The President. Well, Helen, I don't think that I said it with reference to that. I said that on a general subject of tax increases, as such, it would take a palace coup.
Q. It was specifically—[ inaudible].
The President. But on the thing that we're talking about, this particular subject is under discussion. But it was under discussion a year ago, and at that time I asked the Department of Transportation, Drew Lewis, the Secretary, to hold off certainly for another year because of the economic problems that we face.
I don't view this proposal as, let's say, a job-creating program, although, obviously, there would be jobs created by going forward with that effort. But what we're talking about here is, also—and we have used the term to try and make people understand what it would be—that if we do it, it would be a user fee. It would be dedicated to the rebuilding of our highways and bridges. This is a problem that must be met sooner or later. I wish the economy were such that we didn't have to worry about it at all.
But it is still under discussion. No decision has been made. And if it is put into effect, it isn't anything that would in any way reduce the incentive features of our tax cuts, because the average individual's tax would only—for that purpose—would only go up about $30 a year.
Q. It sounds like you're leaning toward it . . . .
The President. Well, Helen, we're doing a number of things to help the people that are out of work . . . .
Later in the news conference, Kathy Lewis of The Houston Post tried to pin the President down:
Q. Mr. President, back on the gasoline tax. Secretary Lewis briefed you yesterday. Can you at least tell us what you see as some of the pros and cons of that proposal-particularly the mass transit aspect? And can you make it equitable for all States, or will some States bear an unfair burden of that tax?
The President. Well, again, as I indicated earlier, you'll have to wait on that one, because that one was just presented yesterday.
No decision has been made. It is under consultation and deep thought by all of us, and we are faced with the need, both at the local and State level and for our own interstate—the Federal highway system. And the program that has been proposed deals with both those problems. But you'll just have to wait and see if we make a—what decision we make.
On November 22, House Speaker Thomas P. (Tip) O'Neill, Jr. (D-Ma.) and Senate Majority Leader Howard H. Baker, Jr. (R-Tn.) announced that they would seek approval of a 5-cent a gallon gas tax increase during the lame-duck session of Congress. Their proposal was similar to Secretary Lewis' plan to use the revenue for highway and mass transportation projects. Although some pressure was being placed on them to hold the proposal until 1983, many Members of Congress felt pressure to enact a bill that would generate jobs in a tough economic period.
The Administration and Congress were still debating the concept, as well as how to describe it. In an article bylined November 22, The New York Times explained:
While the President has described the proposal as a highway repair program, the majority leader, Howard H. Baker Jr., Republican of Tennessee, called it a "highway jobs" program, and the Speaker, Thomas P. O'Neill Jr., said, "Our first priority must be to put the millions of unemployed back to work."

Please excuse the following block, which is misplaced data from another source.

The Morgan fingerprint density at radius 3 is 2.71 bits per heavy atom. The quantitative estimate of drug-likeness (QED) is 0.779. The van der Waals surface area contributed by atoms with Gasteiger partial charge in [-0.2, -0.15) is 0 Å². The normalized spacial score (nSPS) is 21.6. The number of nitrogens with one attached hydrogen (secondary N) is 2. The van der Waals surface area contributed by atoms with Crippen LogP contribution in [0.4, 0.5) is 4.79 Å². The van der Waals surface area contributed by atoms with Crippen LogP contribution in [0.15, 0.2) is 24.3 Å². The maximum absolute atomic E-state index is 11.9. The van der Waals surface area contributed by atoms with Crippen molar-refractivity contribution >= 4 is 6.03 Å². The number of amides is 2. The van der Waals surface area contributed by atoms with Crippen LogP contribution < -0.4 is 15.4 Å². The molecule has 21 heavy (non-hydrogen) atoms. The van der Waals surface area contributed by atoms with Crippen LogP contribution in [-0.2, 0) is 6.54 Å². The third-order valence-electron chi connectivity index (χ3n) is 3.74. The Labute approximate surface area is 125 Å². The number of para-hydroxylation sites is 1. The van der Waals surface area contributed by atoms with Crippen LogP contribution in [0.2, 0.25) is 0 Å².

. . . Similarly, Mr. Reagan has termed the proposed method of financing a "user fee," while both Congressional leaders flatly called it a "gasoline tax."
Both Congressional leaders have said that they viewed the elections earlier this month as a mandate for Government action to reduce unemployment, now at 10.4 percent. White House aides have contended that such an interpretation implied the failure of the President's economic program, and they disputed that implication. [Tolchin, Martin, "O'Neill and Baker to Seek Tax to Aid Road Repair Plan," The New York Times, November 23, 1982]
The trucking industry was the main opponent of the proposal, which included higher taxes on heavy trucks. Lewis tried to secure support from trucking interests by supporting higher, uniform weight limits. The Times explained Lewis' message to the industry:
Get behind the program or he will not support Federal uniform size and weight limits, long a goal of the industry. Currently, states have varying weight limits, so interstate truckers must generally conform to the restrictions requiring the lowest weight. The industry favors raising the limits in states where they are now low.
The industry did not accept the tradeoff. In the view of the ATA's Kiley, the "relief" would be more than offset by the higher taxes on truck use. He said, "We will not accept the taxes he is proposing. They are confiscatory, and we will fight them in Congress." Kiley recognized that highway officials, the construction industry, and AAA supported the tax increase, "but we're the ones paying it." [Holsendolph, Ernest, "U.S. and Trucking Industry Fight on Tax Plan," The New York Times, November 23, 1982]
In Orlando, Florida, Lewis responded to the industry's views during a Keynote Address to the annual meeting of AASHTO on November 22. He outlined the basis for the proposed tax increase, noting that the increase was timely for three reasons. First, "There is a large and ever-growing need for the rehabilitation of our highways, bridges and transit systems." The second reason was that under current law, the Highway Trust Fund would expire at the end of FY 1983. "Third, the five cent increase we are proposing would generate 170,000 direct and indirect jobs in the construction industries, which currently have a 23 percent unemployment rate, and stimulate an estimated 150,000 jobs in other sectors of the economy."
Based on the cost allocation study, he said that proposals to increase taxes on the heaviest combination trucks addressed cost equity. Trucks as a whole would pay their fair share in 1985 under the current tax structure, but the heaviest combination trucks would pay only about 60 percent of their fair share. "The heaviest trucks, in other words, would be subsidized by the light and medium weight trucks," which is "contrary to the basic user fee principle."